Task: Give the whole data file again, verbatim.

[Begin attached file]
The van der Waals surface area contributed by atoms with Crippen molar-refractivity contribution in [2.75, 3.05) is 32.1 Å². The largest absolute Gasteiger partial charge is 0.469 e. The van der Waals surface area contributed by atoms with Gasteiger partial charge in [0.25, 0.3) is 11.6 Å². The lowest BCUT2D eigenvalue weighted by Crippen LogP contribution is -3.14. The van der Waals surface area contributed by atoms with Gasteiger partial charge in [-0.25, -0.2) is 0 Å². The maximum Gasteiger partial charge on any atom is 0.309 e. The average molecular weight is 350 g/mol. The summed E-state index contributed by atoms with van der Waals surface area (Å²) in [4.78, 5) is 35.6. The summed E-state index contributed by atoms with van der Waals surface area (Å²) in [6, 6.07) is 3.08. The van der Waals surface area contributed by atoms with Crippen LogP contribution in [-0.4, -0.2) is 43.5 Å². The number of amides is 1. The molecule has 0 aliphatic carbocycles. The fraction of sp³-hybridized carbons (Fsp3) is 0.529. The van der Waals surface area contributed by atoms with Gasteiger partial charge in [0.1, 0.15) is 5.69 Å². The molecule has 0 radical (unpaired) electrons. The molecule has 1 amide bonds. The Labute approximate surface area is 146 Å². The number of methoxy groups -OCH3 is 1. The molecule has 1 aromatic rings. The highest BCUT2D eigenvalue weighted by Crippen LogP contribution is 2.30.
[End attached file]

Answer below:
The van der Waals surface area contributed by atoms with Crippen molar-refractivity contribution in [2.75, 3.05) is 32.1 Å². The largest absolute Gasteiger partial charge is 0.469 e. The van der Waals surface area contributed by atoms with Gasteiger partial charge in [0.25, 0.3) is 11.6 Å². The lowest BCUT2D eigenvalue weighted by Crippen LogP contribution is -3.14. The van der Waals surface area contributed by atoms with Gasteiger partial charge in [-0.25, -0.2) is 0 Å². The maximum Gasteiger partial charge on any atom is 0.309 e. The average molecular weight is 350 g/mol. The summed E-state index contributed by atoms with van der Waals surface area (Å²) in [4.78, 5) is 35.6. The summed E-state index contributed by atoms with van der Waals surface area (Å²) in [6, 6.07) is 3.08. The van der Waals surface area contributed by atoms with Crippen LogP contribution in [-0.4, -0.2) is 43.5 Å². The number of amides is 1. The molecule has 0 aliphatic carbocycles. The fraction of sp³-hybridized carbons (Fsp3) is 0.529. The van der Waals surface area contributed by atoms with Gasteiger partial charge in [0.1, 0.15) is 5.69 Å². The molecule has 0 radical (unpaired) electrons. The molecule has 1 amide bonds. The Labute approximate surface area is 146 Å². The number of methoxy groups -OCH3 is 1. The molecule has 1 aromatic rings. The highest BCUT2D eigenvalue weighted by Crippen LogP contribution is 2.30.